U.S. debt crisis spurs Chinese calls to de-Americanize’ world

The political standoff in Washington has spawned frustration and growing worries in China, which remains the largest holder of U.S. government debt, as the clock ticks down to a possible U.S. debt default this week.

The crisis shows that China and the rest of the world should start to “de-Americanize,” according to a strongly worded commentary from the Xinhua News Agency, China’s leading government-controlled news outlet.

“The world is still crawling its way out of an economic disaster thanks to the voracious Wall Street elites,” the commentary said. “Such alarming days when the destinies of others are in the hands of a hypocritical nation have to be terminated.”

“The congressmen are behaving irresponsibly not only for other countries but also for” the United States’ “own creditors,” said Mei Xinyu at the Chinese Academy of International Trade and Economic Cooperation, which has ties to the Commerce Ministry. “They are gambling the U.S. future on their political-struggle interests.”

Others, such as Zhao Xijun, deputy dean at Beijing’s Renmin University School of Finance, have gone further. He likens Congress to kidnappers holding global investment for ransom.

“The two political parties in the U.S. have disregarded the interest of the rest of their country and the world,” he said.

China is the largest foreign holder of U.S. Treasury bonds, with about $1.28 trillion, although holdings have declined slightly in absolute terms in the past year and more sharply as a proportion of total reserves in the past decade.

Meanwhile, Japan — the second-largest holder of U.S. debt, with $1.14 trillion — has expressed similar concerns. “The U.S. must avoid a situation where it cannot pay and its triple-A ranking plunges all of a sudden,” Japan’s finance minister, Taro Aso, said last week.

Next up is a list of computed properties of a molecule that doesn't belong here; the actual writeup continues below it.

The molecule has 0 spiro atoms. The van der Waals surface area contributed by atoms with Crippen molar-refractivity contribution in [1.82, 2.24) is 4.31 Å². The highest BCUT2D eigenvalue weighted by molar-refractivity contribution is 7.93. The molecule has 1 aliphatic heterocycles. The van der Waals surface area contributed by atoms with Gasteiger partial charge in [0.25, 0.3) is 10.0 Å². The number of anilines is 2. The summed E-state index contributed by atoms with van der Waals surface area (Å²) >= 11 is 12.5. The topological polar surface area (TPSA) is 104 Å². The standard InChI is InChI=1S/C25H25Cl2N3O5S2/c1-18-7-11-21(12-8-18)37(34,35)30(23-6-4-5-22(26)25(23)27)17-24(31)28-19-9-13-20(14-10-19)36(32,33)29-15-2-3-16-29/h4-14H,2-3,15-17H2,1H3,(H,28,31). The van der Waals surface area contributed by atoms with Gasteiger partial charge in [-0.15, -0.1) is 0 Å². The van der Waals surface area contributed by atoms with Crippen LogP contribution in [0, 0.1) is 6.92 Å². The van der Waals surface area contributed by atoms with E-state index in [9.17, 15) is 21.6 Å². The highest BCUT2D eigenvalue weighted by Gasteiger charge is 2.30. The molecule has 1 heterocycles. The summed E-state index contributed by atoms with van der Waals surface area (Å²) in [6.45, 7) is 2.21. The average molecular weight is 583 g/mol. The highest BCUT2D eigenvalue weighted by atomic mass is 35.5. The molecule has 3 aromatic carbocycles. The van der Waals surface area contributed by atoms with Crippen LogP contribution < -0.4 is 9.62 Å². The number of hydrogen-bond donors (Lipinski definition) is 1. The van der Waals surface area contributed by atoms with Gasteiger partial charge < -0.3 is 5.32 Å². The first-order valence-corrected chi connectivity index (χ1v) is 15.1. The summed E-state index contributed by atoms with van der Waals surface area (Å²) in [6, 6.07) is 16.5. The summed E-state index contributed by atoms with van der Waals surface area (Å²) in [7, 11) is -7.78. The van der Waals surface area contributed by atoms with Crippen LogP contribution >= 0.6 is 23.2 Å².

For China, a U.S. default could mean a shock to China’s assets, effects on its currency-issuing and exchange-rate fluctuations, Mei said.

Reaction in China’s financial world, however, has stopped well short of panic, with many believing that last-minute negotiations will defuse the crisis. But that doesn’t mean there isn’t anger, Chinese experts said.

Chinese leaders have remained reserved in their official comments. Last week, Vice Finance Minister Zhu Guangyao noted that the “clock is ticking,” and Chinese Premier Li Keqiang said China is paying “great attention.”

But frustration within China has encouraged further discussion about measures such as diversifying the country’s holdings.

Sunday’s Xinhua opinion piece pushed for establishing a new international reserve currency to replace the dominant U.S. dollar, “so that the international community could permanently stay away from the spillover of the intensifying domestic political turmoil in the United States.”

But the reality, many here acknowledge, is that the United States and China are inexorably intertwined.

For all the talk of de-Americanization, moving away from the U.S. dollar anytime soon is unlikely, Chinese experts say. And while Chinese economists say diversification of the country’s holdings is a good idea regardless of the current crisis, it could happen only incrementally or risk volatility.

The manufactured, political nature of the looming debt crisis, however, has flummoxed many here, who are struggling to understand what appear to them to be self-inflicted wounds by U.S. leaders.

“If the U.S. debt default happens, China and other investors will face great risks in their dollar-denominated assets,” Zhao said. “But I think it will hurt the U.S. itself the most. . . . A debt default will only cause a sharp fall in U.S. credibility.”

Li Qi contributed to this report.

William Wan is the Post's roving national correspondent, based in Washington, D.C. He previously served as the paper’s religion reporter and diplomatic correspondent and for three years as the Post’s China correspondent in Beijing.

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